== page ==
2014 Minnesota primary: sorting out best of what’s available

Aaron J. Brown

Aaron J. Brown is an Iron Range blogger, author, radio producer and columnist for the Hibbing Daily Tribune.

I remember once sitting at the kitchen table with my dad shortly after he turned 30. I was 8 or 9 and in the process of memorizing an encyclopedia on American Democracy.

“Dad,” I said, “You’re old enough to run for the Senate!” I was busy imaging his campaign. (He’d need to wash off that oil and diesel smell). But no, he said, he would not be running for the United States Senate. Not this year. Not next year. Not ever. I couldn’t fathom why any person wouldn’t want to run for the Senate upon reaching 30 years of age. I mean, the book says you could, so why not?

In a more innocent time I was a young man infatuated with the art of politics. Like many have said before, the exploration of this innocence invariably produces a story hinged on the phrase “but then I realized …” then ending with “and it was never the same after that.” The fixation becomes less an infatuation, more an obsession, or in my case a nagging case of night tremors that visit during the even years.

Like many eggheads who stumbled with dirty feet out of blue collar families into things like “curriculum meetings” and “task forces,” I’m the guy people call with questions like, “Is there another election coming up?” “Who’s running?” “What’s his or her deal?”

Despite the curse of strong convictions I try to remain objective in answering these questions. No point in leading the witnesses. If they ask me who I’m voting for, I tell them. Rarely do they ask. Really, what people want to know is if it’s worth driving up to the hall this Tuesday to make small talk with the ladies, all just to mark a ballot that runs odds similar to a lottery ticket. Someone’s going to be a Senator. It ain’t gonna be me (even though I’m older than 30).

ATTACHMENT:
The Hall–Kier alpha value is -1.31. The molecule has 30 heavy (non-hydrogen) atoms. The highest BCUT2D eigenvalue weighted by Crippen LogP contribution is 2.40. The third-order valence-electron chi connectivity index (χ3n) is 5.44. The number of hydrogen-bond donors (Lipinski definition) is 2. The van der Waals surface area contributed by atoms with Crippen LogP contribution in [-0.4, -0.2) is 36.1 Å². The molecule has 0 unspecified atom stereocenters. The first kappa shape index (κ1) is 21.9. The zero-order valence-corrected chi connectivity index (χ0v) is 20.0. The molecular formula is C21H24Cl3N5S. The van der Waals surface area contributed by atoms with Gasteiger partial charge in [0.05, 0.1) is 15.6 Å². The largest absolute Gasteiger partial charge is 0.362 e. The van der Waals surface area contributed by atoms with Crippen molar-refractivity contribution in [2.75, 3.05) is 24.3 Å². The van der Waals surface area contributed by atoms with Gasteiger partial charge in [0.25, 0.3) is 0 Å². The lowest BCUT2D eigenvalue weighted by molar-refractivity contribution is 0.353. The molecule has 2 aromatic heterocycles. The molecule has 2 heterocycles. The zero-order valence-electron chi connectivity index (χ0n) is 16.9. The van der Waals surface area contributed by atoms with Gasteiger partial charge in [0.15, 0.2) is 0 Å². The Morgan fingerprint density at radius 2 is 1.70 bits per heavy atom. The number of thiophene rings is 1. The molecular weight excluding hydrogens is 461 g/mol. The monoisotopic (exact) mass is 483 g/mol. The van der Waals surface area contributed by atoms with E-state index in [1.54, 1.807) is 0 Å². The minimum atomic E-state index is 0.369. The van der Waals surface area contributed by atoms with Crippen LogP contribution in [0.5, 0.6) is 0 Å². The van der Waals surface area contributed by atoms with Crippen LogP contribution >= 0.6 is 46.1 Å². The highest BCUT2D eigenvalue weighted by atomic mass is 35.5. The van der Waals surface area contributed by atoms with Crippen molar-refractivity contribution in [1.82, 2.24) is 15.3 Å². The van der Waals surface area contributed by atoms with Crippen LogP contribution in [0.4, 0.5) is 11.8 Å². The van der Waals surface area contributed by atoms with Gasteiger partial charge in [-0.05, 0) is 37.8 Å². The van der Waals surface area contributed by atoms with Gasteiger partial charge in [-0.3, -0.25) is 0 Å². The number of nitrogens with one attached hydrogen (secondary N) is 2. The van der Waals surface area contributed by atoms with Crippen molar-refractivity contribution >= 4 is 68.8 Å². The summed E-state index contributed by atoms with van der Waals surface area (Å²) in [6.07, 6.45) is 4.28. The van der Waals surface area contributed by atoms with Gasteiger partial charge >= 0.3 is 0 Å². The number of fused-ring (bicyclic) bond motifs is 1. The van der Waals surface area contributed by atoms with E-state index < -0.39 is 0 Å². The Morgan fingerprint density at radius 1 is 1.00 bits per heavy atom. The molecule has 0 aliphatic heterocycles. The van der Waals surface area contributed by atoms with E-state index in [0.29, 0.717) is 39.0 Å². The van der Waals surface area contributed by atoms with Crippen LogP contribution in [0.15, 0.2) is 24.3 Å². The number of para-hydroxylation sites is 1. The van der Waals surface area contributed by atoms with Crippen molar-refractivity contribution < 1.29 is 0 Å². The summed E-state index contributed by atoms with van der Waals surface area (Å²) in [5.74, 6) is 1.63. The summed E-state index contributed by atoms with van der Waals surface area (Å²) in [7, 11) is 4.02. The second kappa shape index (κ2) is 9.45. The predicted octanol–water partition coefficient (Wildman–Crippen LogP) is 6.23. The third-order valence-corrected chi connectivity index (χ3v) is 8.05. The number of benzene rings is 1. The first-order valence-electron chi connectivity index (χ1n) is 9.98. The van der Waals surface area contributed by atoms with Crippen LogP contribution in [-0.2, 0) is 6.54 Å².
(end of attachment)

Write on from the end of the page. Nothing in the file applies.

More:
Here in our state, the Minnesota primary election will be held Tuesday, Aug. 12. You’ll select a DFL, GOP or Independence party ballot to vote on. Republicans have a closely contested race for their nominee to challenge Gov. Mark Dayton. Party-endorsed candidate Jeff Johnson, who ran for Attorney General four years ago, faces off against rural State Rep. Marty Seifert, former House Speaker Kurt Zellers and businessman Scott Honour. Investment banker Mike McFadden is the GOP-endorsed candidate for U.S. Senate, but he faces a dark horse challenger in State Rep. Jim Abeler, who’s been touring the state in a van.

DFLers have a real donnybrook in the State Auditor race, where incumbent Rebecca Otto has been the subject of a well-funded and often negative intra-party challenge by Matt Entenza. Here on the Iron Range, incumbent State Rep. and rising star Carly Melin (DFL-Hibbing) drew a challenge from John Finken, one of the organizers of a group of ex-miners negatively affected by National Steel’s bankruptcy a decade ago.

There are scads of people who filed for Independence Party nominations for governor and U.S. Senate. Plus, some will find local races with primaries depending on where you live. Really, there’s something for everyone.

These days I often wonder if Minnesota’s strange combinations of caucuses, conventions, endorsements and primaries produce the egalitarian democracy they are designed to create. In my world it creates more confusion than anything else. “So that guy won?” “No, he was endorsed.” “So if he wins the election is he in?” “No, if he wins the election he’s in the real election.”

Besides, every level of state and national political sorting now turns on swirling eddies of campaign cash that ultimately turns into ads, ads, ads, mailers, and more ads. Every single one of these messages tells you to feel, not think.

“The hate is swelling in you now. Give in to your anger. Take your Jedi weapon. Use it. I am the Emperor Palpatine and I approved this message.”

But primaries are the last chance before the big November vote for regular people to touch the ballot and do something. Most people are going to do what they usually do. But maybe they won’t. Fat cats have to sweat a little. It’s good for them. A sauna cleanses the soul.

Aaron J. Brown is an author and college instructor from northern Minnesota’s Iron Range. He writes the blog MinnesotaBrown.com and hosts the Great Northern Radio Show on Northern Community Radio. This post first appeared in the Sunday, Aug. 10, 2014 edition of the Hibbing Daily Tribune.



  1. Speaking politically…one wonders is this day and age what the criteria is, what experience is required, to be considered a “rising star”.

  2. The good news is that when there are leaves on the trees, my satellite dish (Direct TV) can’t pick the signals from the satellite that broadcasts the Duluth Stations. I haven’t seen a single ad. The bad news is…yada yada…and I don’t know much besides the local news I read on my phone. The candidates don’t bother much with our local newspapers. So it isn’t easy to know more than the superficial election “news” controlled by the parties.

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